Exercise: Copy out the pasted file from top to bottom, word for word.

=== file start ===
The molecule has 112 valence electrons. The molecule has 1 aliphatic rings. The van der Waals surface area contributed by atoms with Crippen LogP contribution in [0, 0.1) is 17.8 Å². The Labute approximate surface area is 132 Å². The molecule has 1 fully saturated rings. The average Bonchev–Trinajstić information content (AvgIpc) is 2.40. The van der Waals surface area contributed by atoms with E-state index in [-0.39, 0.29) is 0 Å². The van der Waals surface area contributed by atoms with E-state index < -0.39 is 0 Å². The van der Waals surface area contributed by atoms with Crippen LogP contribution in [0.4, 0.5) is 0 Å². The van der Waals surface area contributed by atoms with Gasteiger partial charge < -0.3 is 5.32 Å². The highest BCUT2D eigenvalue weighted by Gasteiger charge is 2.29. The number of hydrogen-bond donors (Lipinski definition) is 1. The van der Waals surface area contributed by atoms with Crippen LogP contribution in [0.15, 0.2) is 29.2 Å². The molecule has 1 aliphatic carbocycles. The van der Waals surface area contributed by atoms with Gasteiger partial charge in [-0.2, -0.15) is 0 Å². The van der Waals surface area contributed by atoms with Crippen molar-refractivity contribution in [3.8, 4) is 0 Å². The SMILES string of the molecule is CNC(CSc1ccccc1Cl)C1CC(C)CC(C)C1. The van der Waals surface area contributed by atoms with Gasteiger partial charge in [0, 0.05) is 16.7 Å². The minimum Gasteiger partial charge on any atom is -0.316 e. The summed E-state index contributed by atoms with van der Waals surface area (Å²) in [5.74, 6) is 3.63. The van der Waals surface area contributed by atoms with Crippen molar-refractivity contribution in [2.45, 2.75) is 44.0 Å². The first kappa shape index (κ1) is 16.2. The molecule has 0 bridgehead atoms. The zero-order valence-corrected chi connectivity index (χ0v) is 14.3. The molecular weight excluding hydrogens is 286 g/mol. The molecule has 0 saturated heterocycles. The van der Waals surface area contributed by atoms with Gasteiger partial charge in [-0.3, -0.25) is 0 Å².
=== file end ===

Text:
The molecule has 112 valence electrons. The molecule has 1 aliphatic rings. The van der Waals surface area contributed by atoms with Crippen LogP contribution in [0, 0.1) is 17.8 Å². The Labute approximate surface area is 132 Å². The molecule has 1 fully saturated rings. The average Bonchev–Trinajstić information content (AvgIpc) is 2.40. The van der Waals surface area contributed by atoms with E-state index in [-0.39, 0.29) is 0 Å². The van der Waals surface area contributed by atoms with E-state index < -0.39 is 0 Å². The van der Waals surface area contributed by atoms with Crippen LogP contribution in [0.4, 0.5) is 0 Å². The van der Waals surface area contributed by atoms with Gasteiger partial charge < -0.3 is 5.32 Å². The highest BCUT2D eigenvalue weighted by Gasteiger charge is 2.29. The number of hydrogen-bond donors (Lipinski definition) is 1. The van der Waals surface area contributed by atoms with Crippen LogP contribution in [0.15, 0.2) is 29.2 Å². The molecule has 1 aliphatic carbocycles. The van der Waals surface area contributed by atoms with Gasteiger partial charge in [-0.2, -0.15) is 0 Å². The van der Waals surface area contributed by atoms with Crippen molar-refractivity contribution in [3.8, 4) is 0 Å². The SMILES string of the molecule is CNC(CSc1ccccc1Cl)C1CC(C)CC(C)C1. The van der Waals surface area contributed by atoms with Gasteiger partial charge in [0, 0.05) is 16.7 Å². The minimum Gasteiger partial charge on any atom is -0.316 e. The summed E-state index contributed by atoms with van der Waals surface area (Å²) in [5.74, 6) is 3.63. The van der Waals surface area contributed by atoms with Crippen molar-refractivity contribution in [2.45, 2.75) is 44.0 Å². The first kappa shape index (κ1) is 16.2. The molecule has 0 bridgehead atoms. The zero-order valence-corrected chi connectivity index (χ0v) is 14.3. The molecular weight excluding hydrogens is 286 g/mol. The molecule has 0 saturated heterocycles. The van der Waals surface area contributed by atoms with Gasteiger partial charge in [-0.3, -0.25) is 0 Å².